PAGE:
Gene activity changes following a stroke
The researchers discovered 541 genes whose activity was altered similarly in mice and people after stroke, and they also discovered many clusters of genes with various roles.
According to Dr. Teresa Sanchez, “Our work has also clarified the shared transcript alterations between human and mouse stroke and identified common changes in pathways associated with vascular/endothelial dysfunction, sphingolipid metabolism, and signalling.“
They discovered genes linked to vascular disease, general inflammation, brain inflammation, and the specific form of vascular malfunction. This results in leaky cerebral microvessels. The blood-brain barrier, which controls the flow of chemicals between the blood and brain cells, is weakened as a result of these leaky arteries.
The activity of molecules that regulate the blood-brain barrier was shown to vary after stroke, according to the researchers.
Dr. Sanchez stated that a stroke causes “robust changes in the genes regulating the blood-brain barrier and endothelial activation, i.e. upregulation of genes causing blood-brain barrier leakage and downregulation of genes protecting the blood-brain barrier.“
Additionally, they found that after a stroke, there was a disruption in the activity of genes that regulate sphingolipid levels, which are fat molecules involved in a broad variety of biological activities, including inflammation.
Potential therapeutic routes
Some of these molecular alterations, according to the researchers, might make for fresh medication therapy targets. They draw attention to the elevated sphingolipid concentrations in the cerebral microvasculature and hypothesize that sphingolipid targeting may be therapeutic after stroke.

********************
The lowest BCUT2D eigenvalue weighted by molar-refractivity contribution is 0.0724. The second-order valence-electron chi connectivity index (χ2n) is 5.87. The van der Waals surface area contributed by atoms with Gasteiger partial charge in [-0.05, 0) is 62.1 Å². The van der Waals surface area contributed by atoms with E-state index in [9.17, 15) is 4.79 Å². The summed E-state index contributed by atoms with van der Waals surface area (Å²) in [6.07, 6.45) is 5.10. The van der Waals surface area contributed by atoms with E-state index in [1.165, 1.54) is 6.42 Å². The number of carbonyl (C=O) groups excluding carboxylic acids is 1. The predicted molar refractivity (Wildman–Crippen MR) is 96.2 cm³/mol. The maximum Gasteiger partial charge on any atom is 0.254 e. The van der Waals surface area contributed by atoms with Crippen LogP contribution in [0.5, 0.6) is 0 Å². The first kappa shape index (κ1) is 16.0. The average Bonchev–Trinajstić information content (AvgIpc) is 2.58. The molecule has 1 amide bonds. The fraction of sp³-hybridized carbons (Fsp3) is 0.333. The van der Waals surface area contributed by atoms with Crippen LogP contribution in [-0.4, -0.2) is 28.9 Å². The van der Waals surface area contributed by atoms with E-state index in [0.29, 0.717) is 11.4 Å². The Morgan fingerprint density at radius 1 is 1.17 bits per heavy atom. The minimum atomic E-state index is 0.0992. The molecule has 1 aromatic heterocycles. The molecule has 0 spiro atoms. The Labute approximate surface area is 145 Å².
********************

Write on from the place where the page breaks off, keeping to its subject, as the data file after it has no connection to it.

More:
We questioned Dr. Sanchez on the possibility of using medicines to either prevent these changes or undo the harm already done.
“Since endothelial dysfunction is a major contributor to stroke and, concurrently, stroke-induced cerebral ischemia causes additional injury to the endothelium, which further compromises cerebral blood flow and exacerbates brain injury,” she said.
According to Dr. Allder, the discoveries could influence research into other neurological conditions:
“I can see how it might make post-stroke treatments more accessible, but I also see how it might open up new treatment options for dementia and post-brain injuries, particularly repetitive brain injuries.”
More research is required
Therefore, the results may possibly suggest novel therapeutic avenues, but Dr. Iyer emphasised the need for more study:
The key drawback of this research is that human genome and transcriptome models aren’t usually transferable from mouse models. However, this study reveals a hitherto unrecognised cellular signalling route that is unquestionably ready for further study.
Preclinical research is currently being conducted by Dr. Sanchez and her team to see whether it would be advantageous for stroke patients to reverse some of the specific microvascular abnormalities that were observed in their study. They are doing this by employing candidate medications or genetic techniques.